The approximate number system: Training improves math skills

28 Sep

A paper published in the Psychological Science suggests a technique for improving math skills. Here is the abstract:

“Humans and nonhuman animals share an approximate number system (ANS) that permits estimation and rough calculation of quantities without symbols. Recent studies show a correlation between the acuity of the ANS and performance in symbolic math throughout development and into adulthood, which suggests that the ANS may serve as a cognitive foundation for the uniquely human capacity for symbolic math. Such a proposition leads to the untested prediction that training aimed at improving ANS performance will transfer to improvement in symbolic-math ability. In the two experiments reported here, we showed that ANS training on approximate addition and subtraction of arrays of dots selectively improved symbolic addition and subtraction. This finding strongly supports the hypothesis that complex math skills are fundamentally linked to rudimentary preverbal quantitative abilities and provides the first direct evidence that the ANS and symbolic math may be causally related. It also raises the possibility that interventions aimed at the ANS could benefit children and adults who struggle with math.”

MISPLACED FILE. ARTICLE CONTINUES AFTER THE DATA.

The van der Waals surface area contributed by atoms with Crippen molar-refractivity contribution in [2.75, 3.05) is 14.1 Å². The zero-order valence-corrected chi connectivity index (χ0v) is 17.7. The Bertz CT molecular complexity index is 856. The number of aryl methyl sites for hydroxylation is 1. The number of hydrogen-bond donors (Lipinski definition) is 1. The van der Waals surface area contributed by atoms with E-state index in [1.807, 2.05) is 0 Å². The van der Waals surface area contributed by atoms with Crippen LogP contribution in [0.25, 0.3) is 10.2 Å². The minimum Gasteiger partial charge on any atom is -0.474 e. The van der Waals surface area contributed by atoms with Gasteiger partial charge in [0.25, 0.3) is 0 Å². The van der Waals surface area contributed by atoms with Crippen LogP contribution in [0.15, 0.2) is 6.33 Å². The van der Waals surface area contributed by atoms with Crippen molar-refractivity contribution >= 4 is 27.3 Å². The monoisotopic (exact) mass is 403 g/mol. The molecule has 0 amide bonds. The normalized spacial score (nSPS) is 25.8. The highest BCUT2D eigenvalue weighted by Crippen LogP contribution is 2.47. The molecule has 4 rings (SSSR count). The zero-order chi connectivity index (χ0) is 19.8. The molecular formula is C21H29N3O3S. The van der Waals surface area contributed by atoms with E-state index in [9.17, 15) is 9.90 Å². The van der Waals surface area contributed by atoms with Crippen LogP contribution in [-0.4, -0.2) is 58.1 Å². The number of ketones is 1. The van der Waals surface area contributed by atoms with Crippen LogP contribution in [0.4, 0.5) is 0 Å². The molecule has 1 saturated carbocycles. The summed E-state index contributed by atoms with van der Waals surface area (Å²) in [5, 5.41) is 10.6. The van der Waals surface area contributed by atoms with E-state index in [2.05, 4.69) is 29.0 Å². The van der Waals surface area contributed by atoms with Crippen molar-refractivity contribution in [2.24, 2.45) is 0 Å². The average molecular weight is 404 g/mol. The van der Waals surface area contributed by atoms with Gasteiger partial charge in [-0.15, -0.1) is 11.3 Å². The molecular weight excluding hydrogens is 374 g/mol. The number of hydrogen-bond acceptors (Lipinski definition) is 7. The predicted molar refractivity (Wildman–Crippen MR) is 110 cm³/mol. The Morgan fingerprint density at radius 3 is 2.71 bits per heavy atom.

The entire paper is available here (pdf).

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